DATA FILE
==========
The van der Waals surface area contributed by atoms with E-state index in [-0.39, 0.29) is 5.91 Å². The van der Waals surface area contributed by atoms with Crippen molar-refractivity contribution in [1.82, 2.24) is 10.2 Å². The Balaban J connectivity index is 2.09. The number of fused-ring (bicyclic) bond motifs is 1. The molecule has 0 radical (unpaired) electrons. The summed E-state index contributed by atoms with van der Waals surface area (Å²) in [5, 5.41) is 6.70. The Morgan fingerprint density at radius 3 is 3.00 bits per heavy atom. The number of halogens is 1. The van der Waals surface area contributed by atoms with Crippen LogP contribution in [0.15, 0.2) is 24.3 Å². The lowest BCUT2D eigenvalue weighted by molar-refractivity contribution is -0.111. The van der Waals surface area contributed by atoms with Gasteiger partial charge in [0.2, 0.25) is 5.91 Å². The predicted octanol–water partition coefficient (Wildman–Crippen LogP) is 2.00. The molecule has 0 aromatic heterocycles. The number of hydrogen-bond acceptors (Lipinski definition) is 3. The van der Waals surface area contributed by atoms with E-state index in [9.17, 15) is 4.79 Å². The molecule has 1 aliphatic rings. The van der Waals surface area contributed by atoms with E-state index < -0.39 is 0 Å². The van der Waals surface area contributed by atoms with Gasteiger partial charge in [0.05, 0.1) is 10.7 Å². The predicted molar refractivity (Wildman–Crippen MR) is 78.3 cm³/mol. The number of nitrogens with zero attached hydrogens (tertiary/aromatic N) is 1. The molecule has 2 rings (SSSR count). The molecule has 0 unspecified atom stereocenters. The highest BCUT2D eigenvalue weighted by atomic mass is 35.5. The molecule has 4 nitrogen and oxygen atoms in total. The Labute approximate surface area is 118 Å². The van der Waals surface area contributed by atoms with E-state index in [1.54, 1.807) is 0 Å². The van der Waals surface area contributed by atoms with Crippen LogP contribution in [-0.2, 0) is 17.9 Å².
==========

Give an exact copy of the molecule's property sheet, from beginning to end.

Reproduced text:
The van der Waals surface area contributed by atoms with E-state index in [-0.39, 0.29) is 5.91 Å². The van der Waals surface area contributed by atoms with Crippen molar-refractivity contribution in [1.82, 2.24) is 10.2 Å². The Balaban J connectivity index is 2.09. The number of fused-ring (bicyclic) bond motifs is 1. The molecule has 0 radical (unpaired) electrons. The summed E-state index contributed by atoms with van der Waals surface area (Å²) in [5, 5.41) is 6.70. The Morgan fingerprint density at radius 3 is 3.00 bits per heavy atom. The number of halogens is 1. The van der Waals surface area contributed by atoms with Crippen LogP contribution in [0.15, 0.2) is 24.3 Å². The lowest BCUT2D eigenvalue weighted by molar-refractivity contribution is -0.111. The van der Waals surface area contributed by atoms with Gasteiger partial charge in [0.2, 0.25) is 5.91 Å². The predicted octanol–water partition coefficient (Wildman–Crippen LogP) is 2.00. The molecule has 0 aromatic heterocycles. The number of hydrogen-bond acceptors (Lipinski definition) is 3. The van der Waals surface area contributed by atoms with E-state index in [9.17, 15) is 4.79 Å². The molecule has 1 aliphatic rings. The van der Waals surface area contributed by atoms with E-state index < -0.39 is 0 Å². The van der Waals surface area contributed by atoms with Gasteiger partial charge in [0.05, 0.1) is 10.7 Å². The predicted molar refractivity (Wildman–Crippen MR) is 78.3 cm³/mol. The number of nitrogens with zero attached hydrogens (tertiary/aromatic N) is 1. The molecule has 2 rings (SSSR count). The molecule has 0 unspecified atom stereocenters. The highest BCUT2D eigenvalue weighted by atomic mass is 35.5. The molecule has 4 nitrogen and oxygen atoms in total. The Labute approximate surface area is 118 Å². The van der Waals surface area contributed by atoms with E-state index in [1.54, 1.807) is 0 Å². The van der Waals surface area contributed by atoms with Crippen LogP contribution in [-0.2, 0) is 17.9 Å².